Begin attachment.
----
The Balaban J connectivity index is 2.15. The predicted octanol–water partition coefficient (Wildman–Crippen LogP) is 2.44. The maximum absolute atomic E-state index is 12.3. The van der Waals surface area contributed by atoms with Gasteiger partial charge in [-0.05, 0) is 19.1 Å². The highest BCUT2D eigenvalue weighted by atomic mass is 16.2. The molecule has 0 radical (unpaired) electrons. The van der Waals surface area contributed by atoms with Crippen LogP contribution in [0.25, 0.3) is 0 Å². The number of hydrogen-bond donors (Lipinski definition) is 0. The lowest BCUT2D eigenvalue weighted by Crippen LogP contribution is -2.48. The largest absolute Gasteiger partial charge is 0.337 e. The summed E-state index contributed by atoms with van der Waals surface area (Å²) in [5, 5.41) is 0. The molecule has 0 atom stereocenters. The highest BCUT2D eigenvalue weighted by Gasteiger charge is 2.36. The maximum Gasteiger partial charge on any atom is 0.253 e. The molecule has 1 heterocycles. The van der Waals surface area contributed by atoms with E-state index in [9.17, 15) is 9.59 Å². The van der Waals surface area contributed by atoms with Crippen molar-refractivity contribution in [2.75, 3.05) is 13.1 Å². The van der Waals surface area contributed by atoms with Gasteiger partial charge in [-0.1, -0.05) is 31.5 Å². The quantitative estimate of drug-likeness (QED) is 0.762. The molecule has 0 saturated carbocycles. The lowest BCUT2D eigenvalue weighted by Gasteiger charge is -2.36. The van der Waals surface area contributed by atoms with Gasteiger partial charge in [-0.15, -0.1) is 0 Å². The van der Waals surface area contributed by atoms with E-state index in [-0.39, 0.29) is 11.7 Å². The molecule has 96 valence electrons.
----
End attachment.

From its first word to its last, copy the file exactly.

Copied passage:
The Balaban J connectivity index is 2.15. The predicted octanol–water partition coefficient (Wildman–Crippen LogP) is 2.44. The maximum absolute atomic E-state index is 12.3. The van der Waals surface area contributed by atoms with Gasteiger partial charge in [-0.05, 0) is 19.1 Å². The highest BCUT2D eigenvalue weighted by atomic mass is 16.2. The molecule has 0 radical (unpaired) electrons. The van der Waals surface area contributed by atoms with Crippen LogP contribution in [0.25, 0.3) is 0 Å². The number of hydrogen-bond donors (Lipinski definition) is 0. The lowest BCUT2D eigenvalue weighted by Crippen LogP contribution is -2.48. The largest absolute Gasteiger partial charge is 0.337 e. The summed E-state index contributed by atoms with van der Waals surface area (Å²) in [5, 5.41) is 0. The molecule has 0 atom stereocenters. The highest BCUT2D eigenvalue weighted by Gasteiger charge is 2.36. The maximum Gasteiger partial charge on any atom is 0.253 e. The molecule has 1 heterocycles. The van der Waals surface area contributed by atoms with E-state index in [9.17, 15) is 9.59 Å². The van der Waals surface area contributed by atoms with Crippen molar-refractivity contribution in [2.75, 3.05) is 13.1 Å². The van der Waals surface area contributed by atoms with Gasteiger partial charge in [-0.1, -0.05) is 31.5 Å². The quantitative estimate of drug-likeness (QED) is 0.762. The molecule has 0 saturated carbocycles. The lowest BCUT2D eigenvalue weighted by Gasteiger charge is -2.36. The van der Waals surface area contributed by atoms with Gasteiger partial charge in [-0.15, -0.1) is 0 Å². The van der Waals surface area contributed by atoms with E-state index in [-0.39, 0.29) is 11.7 Å². The molecule has 96 valence electrons.